By Derrick Broze, Dec 31, 2020 | Original The Last American Vagabond article here.
The Next Administration will inherit a massive facial recognition infrastructure which was set into motion by the Trump administration.
In November, the U.S. Customs and Border Protection (CBP) proposed a new rule that will exponentially expand the use of facial recognition surveillance at the border. The rule is now being opposed by several branches of
- the American Civil Liberties Union,
- the Electronic Frontier Foundation,
- Fight for the Future, and other rights organizations.
The ACLU says the rule change would threatens the right to privacy an anonymity, as well as disproportionately affect people of color and immigrants.
The CBP posted a notice announcing their intention to collect the faceprint of nearly every single non-U.S. citizen who enters or exits the United States. The rule also applies to children. This faceprint will then be stored on a government database for up to 75 years. This data could then be used by the Department of Homeland Security, foreign governments and federal, state, and local law enforcement to identify individuals for a variety of purposes.
The ACLU calls the plan “unjustified, unnecessary, and dangerous.” The ACLU says the problem is that faceprints can be collected in secret from a distance, without a person’s consent. The organization also warns that once a government has an individual’s faceprint “it creates a risk of a unique and unprecedented form of persistent surveillance.”
The U.S. Congress has never authorized the government to implement a massive data collection program for faceprints. Additionally, non-U.S. citizens entering the country are already subjected to fingerprint collection.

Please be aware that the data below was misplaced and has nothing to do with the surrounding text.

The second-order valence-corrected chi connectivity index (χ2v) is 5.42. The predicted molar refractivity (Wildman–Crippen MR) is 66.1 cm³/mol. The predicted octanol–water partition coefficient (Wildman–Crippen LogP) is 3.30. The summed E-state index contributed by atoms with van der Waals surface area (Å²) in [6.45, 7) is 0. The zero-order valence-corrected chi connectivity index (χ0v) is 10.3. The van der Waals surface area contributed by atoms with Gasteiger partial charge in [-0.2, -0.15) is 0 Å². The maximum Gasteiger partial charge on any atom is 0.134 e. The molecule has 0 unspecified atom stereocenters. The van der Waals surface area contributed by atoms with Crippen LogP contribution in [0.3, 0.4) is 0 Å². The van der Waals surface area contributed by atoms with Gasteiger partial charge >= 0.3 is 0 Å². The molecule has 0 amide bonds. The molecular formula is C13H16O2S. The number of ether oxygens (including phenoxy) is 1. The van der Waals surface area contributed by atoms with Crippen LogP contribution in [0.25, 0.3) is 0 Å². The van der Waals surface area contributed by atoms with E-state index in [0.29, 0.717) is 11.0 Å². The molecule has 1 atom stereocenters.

The latest notice for an expansion of facial recognition in the United States is a continuation of policies set forth by the CBP under the Trump administration. In 2017, the CBP announced plans to scan the faces of all flyers exiting the United States. The American Civil Liberties Union reported:
U.S. Customs and Border Protection has launched a “Traveler Verification Service” (TVS) that envisions applying face recognition to all airline passengers, including U.S. citizens, boarding flights exiting the United States. This system raises very serious privacy issues.
The only publicly available information on the program came from a privacy impact statement the Department of Homeland Security issued on the program, and a briefing CBP Deputy Executive Assistant Commissioner John Wagner gave to privacy advocates in Washington this week. The CBP envisions a system where airports install cameras at boarding gates to take pictures of all passengers leaving and entering the country. The pictures will have facial recognition software applied to them.
The Traveler Verification Service is currently being tested at six airports, including Boston Logan, New York JFK, Dulles in D.C., Hartsfield-Jackson in Atlanta, Chicago O’Hare, and Bush in Houston. TVS itself is part of the larger “Biometric Entry/Exit” program which was created in response to a congressional requirement to use biometrics to track individuals who may have overstayed their visas.